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Montenegro Travel & Holiday Tips


Montenegro is one of Europe’s hidden secrets, but that could be all about to change. The country became the world’s newest sovereign state in 2006 when its population voted for independence, bringing to an end the former Union of Serbia & Montenegro. Now this tiny republic plans to put itself firmly back on the map.

Visitors can relax on one of 117 sandy beaches along the Adriatic coast, wander through the Old Towns of Budva, Kotor or Bar, climb the peaks of Durmitor National Park, raft down Europe’s deepest canyon, explore Europe’s last virgin forest or sail into the continent’s southernmost fjord.

Many lakes, such as Plavsko, Pesica and Siska, as well the Lim River, offer good conditions for swimming and water sports. The Biogradska Gora National Park, formed by glacier activity, is located in the centre of the country, with scenic lakes, primeval forests and an abundance of flora and fauna.

All of Montenegro is dotted with impressive monasteries, some of which date from Byzantine times, including the most prominent Ostrog Monastery.


The centre of Montenegro’s administrative, cultural and economic activity, Podgorica offers a range of tantalisingly different sights and sensations to the visitor.

Podgorica, the capital city of this new state, is a modern capital that never set out to conquer the planet with its beauty, but visitors soon recognise it's a deliciously different and practically unknown Balkan city. On a hot summers' afternoon the place is deserted, but come late afternoon and you'll be sucked up in a lively and friendly crowd of students, pretty girls, body-builders, old ladies and chubby chaps with man-bags, all strolling around the pedestrianised streets.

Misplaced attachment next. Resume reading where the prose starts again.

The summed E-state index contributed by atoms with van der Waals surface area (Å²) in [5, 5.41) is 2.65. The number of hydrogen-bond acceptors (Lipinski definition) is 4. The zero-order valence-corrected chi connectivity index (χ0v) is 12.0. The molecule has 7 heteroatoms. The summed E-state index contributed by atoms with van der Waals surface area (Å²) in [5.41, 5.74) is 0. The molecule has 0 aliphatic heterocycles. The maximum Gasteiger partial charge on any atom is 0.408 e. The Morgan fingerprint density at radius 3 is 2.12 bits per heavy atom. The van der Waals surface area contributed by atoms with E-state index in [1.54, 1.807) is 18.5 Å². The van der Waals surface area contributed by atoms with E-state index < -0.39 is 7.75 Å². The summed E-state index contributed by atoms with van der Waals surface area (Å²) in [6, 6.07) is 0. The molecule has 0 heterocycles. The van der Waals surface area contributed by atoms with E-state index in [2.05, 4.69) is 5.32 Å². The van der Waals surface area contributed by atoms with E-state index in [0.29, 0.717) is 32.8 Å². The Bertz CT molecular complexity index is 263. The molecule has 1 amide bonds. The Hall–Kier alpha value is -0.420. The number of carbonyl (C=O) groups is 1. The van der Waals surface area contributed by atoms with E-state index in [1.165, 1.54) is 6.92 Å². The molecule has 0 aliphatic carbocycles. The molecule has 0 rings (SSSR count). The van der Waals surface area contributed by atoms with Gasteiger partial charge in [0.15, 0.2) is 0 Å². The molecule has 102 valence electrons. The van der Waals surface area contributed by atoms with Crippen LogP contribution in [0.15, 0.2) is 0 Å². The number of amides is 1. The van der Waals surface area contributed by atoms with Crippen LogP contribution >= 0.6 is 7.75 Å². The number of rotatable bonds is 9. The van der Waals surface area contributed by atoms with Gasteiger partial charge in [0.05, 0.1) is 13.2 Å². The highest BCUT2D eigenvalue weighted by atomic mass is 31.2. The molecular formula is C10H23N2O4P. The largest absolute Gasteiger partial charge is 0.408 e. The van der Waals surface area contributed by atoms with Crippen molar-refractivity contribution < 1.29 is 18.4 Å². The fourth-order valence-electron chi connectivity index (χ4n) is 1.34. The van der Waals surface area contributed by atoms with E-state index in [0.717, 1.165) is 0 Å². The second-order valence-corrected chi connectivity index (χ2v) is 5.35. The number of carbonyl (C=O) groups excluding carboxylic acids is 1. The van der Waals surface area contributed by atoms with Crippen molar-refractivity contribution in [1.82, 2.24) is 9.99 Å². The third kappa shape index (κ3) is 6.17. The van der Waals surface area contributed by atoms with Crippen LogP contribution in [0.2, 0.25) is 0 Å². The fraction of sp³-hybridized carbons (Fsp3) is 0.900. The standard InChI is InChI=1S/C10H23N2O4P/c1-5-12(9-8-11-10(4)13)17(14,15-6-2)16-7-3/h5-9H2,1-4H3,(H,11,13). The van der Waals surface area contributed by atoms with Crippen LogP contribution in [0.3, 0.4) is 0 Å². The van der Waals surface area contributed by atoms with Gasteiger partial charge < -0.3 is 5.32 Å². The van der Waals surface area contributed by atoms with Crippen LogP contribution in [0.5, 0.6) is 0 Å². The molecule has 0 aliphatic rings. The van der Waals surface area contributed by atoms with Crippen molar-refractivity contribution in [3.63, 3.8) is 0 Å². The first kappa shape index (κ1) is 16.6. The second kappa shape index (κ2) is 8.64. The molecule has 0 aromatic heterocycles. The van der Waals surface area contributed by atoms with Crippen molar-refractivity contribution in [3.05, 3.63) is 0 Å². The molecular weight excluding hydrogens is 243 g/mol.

The old Turkish bath complex (Tursko Kupatilo), Podgorica's largest remaining historical building, can be found hidden in the Ribnica river gorge east of the centre. It was unfortunately decapitated by city planners who apparently insisted on building a bridge following the grid structure of the city, even if it meant ruining this building. Roofless, it is now stuck underneath the Novi Most bridge, and has been transformed into a rather wonderful cultural centre. Nothing remains of the original interior.

Every Ottoman-ruled town had a clock tower to indicate the Muslim prayer times, and Podgorica's 18th century tower is one of the few remaining structures from the time. The tall stone tower hasn't actually got a clock, but that doesn't seem to bother anyone. The tower isn't open for visitors.

In a suburb east of the centre, Podgorica's Catholic church, Church of the Holy Heart of Jesus (Crkva Presvetog Srca Isusovog), is an amazing work of modern architecture. Replacing the city centre church that was destroyed in the war, the bold and brutal concrete building was built in 1969 to look like a ship. The façade was never finished, so it looks a bit like a disused factory. From the dark interior, an ingenious 25-metre high tower sticks up, filtering light to illuminate the main altar. There's a 40-metre high free-standing bell tower too, as well as smashing concrete spiral staircases.

Podgorica Museum, the city's main museum has a good collection of archaeological, religious icons, books and other historical objects. Especially the elegant Copper age, Illirian and Roman items from nearby ancient Doclea are worth looking up.

Podgorica's most elegant building, the pretty white Petrović Palace that formerly belonged to King Nikola, is home to the modern art collection of the city museum. The museum features a lot of African and Asian paintings and sculptures, but also has rooms with Montenegrin 20th century art with works by Risto Stijović, Milo Milunović, Filo Filipović and others. If they're not on display, ask to be shown the collection of gifts made to Tito by presidents and dictators including Gaddafi and Saddam Hussein. Find the palace up the stairs in the lush park behind the US embassy.

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